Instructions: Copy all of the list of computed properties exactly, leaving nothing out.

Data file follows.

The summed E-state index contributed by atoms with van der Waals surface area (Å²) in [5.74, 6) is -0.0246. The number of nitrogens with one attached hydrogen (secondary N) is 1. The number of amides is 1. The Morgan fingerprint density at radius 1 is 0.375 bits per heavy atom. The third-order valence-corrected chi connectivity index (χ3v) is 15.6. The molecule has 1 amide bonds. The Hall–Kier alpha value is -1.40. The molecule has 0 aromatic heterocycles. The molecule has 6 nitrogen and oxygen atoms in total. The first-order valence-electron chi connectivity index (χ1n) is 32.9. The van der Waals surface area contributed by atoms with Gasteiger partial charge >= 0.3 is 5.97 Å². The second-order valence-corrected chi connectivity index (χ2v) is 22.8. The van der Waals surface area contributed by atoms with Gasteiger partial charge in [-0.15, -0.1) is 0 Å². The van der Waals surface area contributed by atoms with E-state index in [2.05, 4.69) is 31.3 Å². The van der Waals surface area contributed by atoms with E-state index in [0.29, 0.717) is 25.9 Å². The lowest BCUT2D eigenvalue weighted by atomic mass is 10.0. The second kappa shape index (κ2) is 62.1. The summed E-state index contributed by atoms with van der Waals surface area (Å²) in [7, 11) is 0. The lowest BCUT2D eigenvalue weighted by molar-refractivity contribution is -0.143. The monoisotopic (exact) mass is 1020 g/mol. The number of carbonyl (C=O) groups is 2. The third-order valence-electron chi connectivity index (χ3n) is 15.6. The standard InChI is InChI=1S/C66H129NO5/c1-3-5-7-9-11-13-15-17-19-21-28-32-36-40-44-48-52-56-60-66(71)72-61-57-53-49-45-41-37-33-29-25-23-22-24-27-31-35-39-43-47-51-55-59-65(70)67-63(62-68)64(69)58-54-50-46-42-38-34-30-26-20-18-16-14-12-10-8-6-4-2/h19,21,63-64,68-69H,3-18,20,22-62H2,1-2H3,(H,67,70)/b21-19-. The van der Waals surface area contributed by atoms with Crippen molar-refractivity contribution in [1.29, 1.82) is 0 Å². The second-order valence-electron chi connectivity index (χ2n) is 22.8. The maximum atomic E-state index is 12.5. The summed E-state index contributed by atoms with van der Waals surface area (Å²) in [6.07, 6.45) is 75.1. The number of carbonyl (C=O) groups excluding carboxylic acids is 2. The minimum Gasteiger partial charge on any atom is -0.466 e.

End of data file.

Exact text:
The summed E-state index contributed by atoms with van der Waals surface area (Å²) in [5.74, 6) is -0.0246. The number of nitrogens with one attached hydrogen (secondary N) is 1. The number of amides is 1. The Morgan fingerprint density at radius 1 is 0.375 bits per heavy atom. The third-order valence-corrected chi connectivity index (χ3v) is 15.6. The molecule has 1 amide bonds. The Hall–Kier alpha value is -1.40. The molecule has 0 aromatic heterocycles. The molecule has 6 nitrogen and oxygen atoms in total. The first-order valence-electron chi connectivity index (χ1n) is 32.9. The van der Waals surface area contributed by atoms with Gasteiger partial charge >= 0.3 is 5.97 Å². The second-order valence-corrected chi connectivity index (χ2v) is 22.8. The van der Waals surface area contributed by atoms with Gasteiger partial charge in [-0.15, -0.1) is 0 Å². The van der Waals surface area contributed by atoms with E-state index in [2.05, 4.69) is 31.3 Å². The van der Waals surface area contributed by atoms with E-state index in [0.29, 0.717) is 25.9 Å². The lowest BCUT2D eigenvalue weighted by atomic mass is 10.0. The second kappa shape index (κ2) is 62.1. The summed E-state index contributed by atoms with van der Waals surface area (Å²) in [7, 11) is 0. The lowest BCUT2D eigenvalue weighted by molar-refractivity contribution is -0.143. The monoisotopic (exact) mass is 1020 g/mol. The number of carbonyl (C=O) groups is 2. The third-order valence-electron chi connectivity index (χ3n) is 15.6. The standard InChI is InChI=1S/C66H129NO5/c1-3-5-7-9-11-13-15-17-19-21-28-32-36-40-44-48-52-56-60-66(71)72-61-57-53-49-45-41-37-33-29-25-23-22-24-27-31-35-39-43-47-51-55-59-65(70)67-63(62-68)64(69)58-54-50-46-42-38-34-30-26-20-18-16-14-12-10-8-6-4-2/h19,21,63-64,68-69H,3-18,20,22-62H2,1-2H3,(H,67,70)/b21-19-. The van der Waals surface area contributed by atoms with Crippen molar-refractivity contribution in [1.29, 1.82) is 0 Å². The second-order valence-electron chi connectivity index (χ2n) is 22.8. The maximum atomic E-state index is 12.5. The summed E-state index contributed by atoms with van der Waals surface area (Å²) in [6.07, 6.45) is 75.1. The number of carbonyl (C=O) groups excluding carboxylic acids is 2. The minimum Gasteiger partial charge on any atom is -0.466 e.